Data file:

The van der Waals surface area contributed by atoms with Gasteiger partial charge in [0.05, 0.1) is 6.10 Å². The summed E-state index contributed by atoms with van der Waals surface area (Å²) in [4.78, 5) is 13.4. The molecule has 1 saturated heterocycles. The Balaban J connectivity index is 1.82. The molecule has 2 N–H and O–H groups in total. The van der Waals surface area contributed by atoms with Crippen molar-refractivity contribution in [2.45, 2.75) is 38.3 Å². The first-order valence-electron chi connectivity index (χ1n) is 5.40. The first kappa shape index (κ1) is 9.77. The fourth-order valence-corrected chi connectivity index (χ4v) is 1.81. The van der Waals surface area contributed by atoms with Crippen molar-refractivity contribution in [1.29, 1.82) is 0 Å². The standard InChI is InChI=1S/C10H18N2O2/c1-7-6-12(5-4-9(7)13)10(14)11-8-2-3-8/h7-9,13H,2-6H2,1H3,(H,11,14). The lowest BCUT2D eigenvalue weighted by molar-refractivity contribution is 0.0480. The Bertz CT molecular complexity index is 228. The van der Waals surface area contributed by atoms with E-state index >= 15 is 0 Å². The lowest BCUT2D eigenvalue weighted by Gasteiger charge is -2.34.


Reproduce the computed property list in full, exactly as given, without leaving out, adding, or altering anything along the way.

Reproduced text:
The van der Waals surface area contributed by atoms with Gasteiger partial charge in [0.05, 0.1) is 6.10 Å². The summed E-state index contributed by atoms with van der Waals surface area (Å²) in [4.78, 5) is 13.4. The molecule has 1 saturated heterocycles. The Balaban J connectivity index is 1.82. The molecule has 2 N–H and O–H groups in total. The van der Waals surface area contributed by atoms with Crippen molar-refractivity contribution in [2.45, 2.75) is 38.3 Å². The first-order valence-electron chi connectivity index (χ1n) is 5.40. The first kappa shape index (κ1) is 9.77. The fourth-order valence-corrected chi connectivity index (χ4v) is 1.81. The van der Waals surface area contributed by atoms with Crippen molar-refractivity contribution in [1.29, 1.82) is 0 Å². The standard InChI is InChI=1S/C10H18N2O2/c1-7-6-12(5-4-9(7)13)10(14)11-8-2-3-8/h7-9,13H,2-6H2,1H3,(H,11,14). The lowest BCUT2D eigenvalue weighted by molar-refractivity contribution is 0.0480. The Bertz CT molecular complexity index is 228. The van der Waals surface area contributed by atoms with E-state index >= 15 is 0 Å². The lowest BCUT2D eigenvalue weighted by Gasteiger charge is -2.34.